Palestinian state over after Trump win: Israel minister
West Bank/Jerusalem—Reacting to Trump’s victory, Hamas said it did not expect a change in US “bias” against the Palestinians while, President Mahmoud Abbas’s office called on US president-elect Donald Trump to work towards a Palestinian state, with peace efforts with Israel long at a standstill.
“We are ready to deal with the elected president on the basis of a two-state solution and to establish a Palestinian state on the 1967 borders,” spokesman Nabil Abu Rudeina told AFP, referring to the year when Israel occupied the West Bank.
Abu Rudeina said failure to resolve the decades-old conflict would mean “the unstable situation will continue in the region”.
The Palestinians remain deeply divided, with Abbas’s secular Fatah party dominating in the West Bank and Hamas in power in the Gaza Strip.
Reacting to Trump’s victory, Hamas said it did not expect a change in US “bias” against the Palestinians.
“The Palestinian people do not count much on any change in the US presidency because the US policy towards the Palestinian issue is a consistent policy on the basis of bias,” Hamas spokesman Sami Abu Zuhri told AFP.
“Nevertheless, we hope that US president Trump will re-evaluate this policy and rebalance it on the Palestinian issue.”
Peace efforts have been at a standstill since a US-led initiative collapsed in April 2014.
Meanwhile, Israeli Education Minister Naftali Bennett said Wednesday the idea of a Palestinian state was over after Donald Trump’s election as US president, calling for an end to what has been the basis of years of negotiations.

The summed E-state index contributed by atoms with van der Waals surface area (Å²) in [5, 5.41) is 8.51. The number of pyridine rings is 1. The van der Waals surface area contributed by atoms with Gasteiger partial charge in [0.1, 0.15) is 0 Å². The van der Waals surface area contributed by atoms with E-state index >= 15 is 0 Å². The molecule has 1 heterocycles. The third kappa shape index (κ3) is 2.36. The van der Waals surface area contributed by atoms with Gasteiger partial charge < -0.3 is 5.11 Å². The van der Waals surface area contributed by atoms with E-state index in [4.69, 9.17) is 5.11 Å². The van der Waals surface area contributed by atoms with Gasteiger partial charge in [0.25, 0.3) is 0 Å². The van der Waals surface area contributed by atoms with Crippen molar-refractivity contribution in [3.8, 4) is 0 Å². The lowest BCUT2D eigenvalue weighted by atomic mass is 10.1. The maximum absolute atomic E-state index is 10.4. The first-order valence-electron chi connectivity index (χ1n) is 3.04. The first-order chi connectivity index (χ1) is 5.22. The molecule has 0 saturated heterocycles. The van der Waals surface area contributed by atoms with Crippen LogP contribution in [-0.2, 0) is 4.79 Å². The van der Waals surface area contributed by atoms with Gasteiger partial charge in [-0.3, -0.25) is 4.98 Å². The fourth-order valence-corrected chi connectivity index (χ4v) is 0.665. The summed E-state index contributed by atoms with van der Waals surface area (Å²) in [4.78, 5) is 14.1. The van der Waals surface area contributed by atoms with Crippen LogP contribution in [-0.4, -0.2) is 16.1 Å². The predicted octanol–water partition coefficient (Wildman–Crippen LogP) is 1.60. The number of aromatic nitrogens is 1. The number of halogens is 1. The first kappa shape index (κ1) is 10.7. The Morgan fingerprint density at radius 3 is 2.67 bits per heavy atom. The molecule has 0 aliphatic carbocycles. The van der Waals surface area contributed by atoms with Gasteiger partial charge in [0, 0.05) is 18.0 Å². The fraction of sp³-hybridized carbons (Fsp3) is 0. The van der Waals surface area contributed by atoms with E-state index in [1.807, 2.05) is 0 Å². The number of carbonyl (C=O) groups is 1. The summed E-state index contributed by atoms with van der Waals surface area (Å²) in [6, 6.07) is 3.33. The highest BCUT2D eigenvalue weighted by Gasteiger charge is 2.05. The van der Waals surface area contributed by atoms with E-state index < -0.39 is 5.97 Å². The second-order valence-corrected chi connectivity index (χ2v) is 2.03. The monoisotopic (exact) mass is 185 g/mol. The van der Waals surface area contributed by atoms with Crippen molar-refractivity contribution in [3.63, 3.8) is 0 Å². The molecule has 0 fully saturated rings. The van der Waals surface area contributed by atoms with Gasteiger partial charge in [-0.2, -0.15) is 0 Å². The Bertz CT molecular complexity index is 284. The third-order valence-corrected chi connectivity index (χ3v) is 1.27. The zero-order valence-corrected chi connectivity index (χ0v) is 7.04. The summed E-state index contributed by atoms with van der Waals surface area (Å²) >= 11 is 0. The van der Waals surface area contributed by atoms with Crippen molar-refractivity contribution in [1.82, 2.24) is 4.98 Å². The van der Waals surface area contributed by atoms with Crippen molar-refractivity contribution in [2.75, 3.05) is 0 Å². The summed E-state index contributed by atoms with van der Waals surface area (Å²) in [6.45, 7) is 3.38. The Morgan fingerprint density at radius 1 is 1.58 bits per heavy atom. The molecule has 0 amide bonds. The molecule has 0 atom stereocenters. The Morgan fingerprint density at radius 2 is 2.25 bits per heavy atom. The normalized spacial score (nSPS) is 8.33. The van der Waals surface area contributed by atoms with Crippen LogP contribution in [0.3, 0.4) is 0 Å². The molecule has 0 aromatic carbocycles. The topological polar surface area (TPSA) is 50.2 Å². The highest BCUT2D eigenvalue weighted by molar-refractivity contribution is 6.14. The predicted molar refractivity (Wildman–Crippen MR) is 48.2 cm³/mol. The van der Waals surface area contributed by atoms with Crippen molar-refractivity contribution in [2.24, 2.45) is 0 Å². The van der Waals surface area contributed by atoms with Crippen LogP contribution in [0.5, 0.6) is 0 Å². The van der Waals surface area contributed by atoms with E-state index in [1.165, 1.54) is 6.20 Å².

“Trump’s victory is an opportunity for Israel to immediately retract the notion of a Palestinian state in the center of the country, which would hurt our security and just cause,” Bennett, who heads the hard-line Jewish Home party, said in an apparent reference to the occupied West Bank. “This is the position of the president-elect … The era of a Palestinian state is over.”
Justice Minister Ayelet Shaked, also of Jewish Home, called on Trump to follow through on his promise to move the US embassy from Tel Aviv to Jerusalem, in a break with the consistent policy of successive administrations, Republican as well as Democrat.
Deputy Foreign Minister Tzipi Hotovely, from Prime Minister Benjamin Netanyahu’s right-wing Likud party, also called for the embassy to be moved, as did Jerusalem Mayor Nir Barkat. There was no immediate reaction from Netanyahu himself.
The prime minister caused controversy when he ruled out a Palestinian state ahead of a 2015 general election, but later backtracked and has since expressed support for the two-state solution.
The status of Jerusalem is one of the most difficult issues in the Israeli-Palestinian conflict.
The Palestinians see east Jerusalem as the capital of their future state, while the Israelis call the entire city their eternal indivisible capital. Trump has pledged to recognize Jerusalem as Israel’s capital.—AFP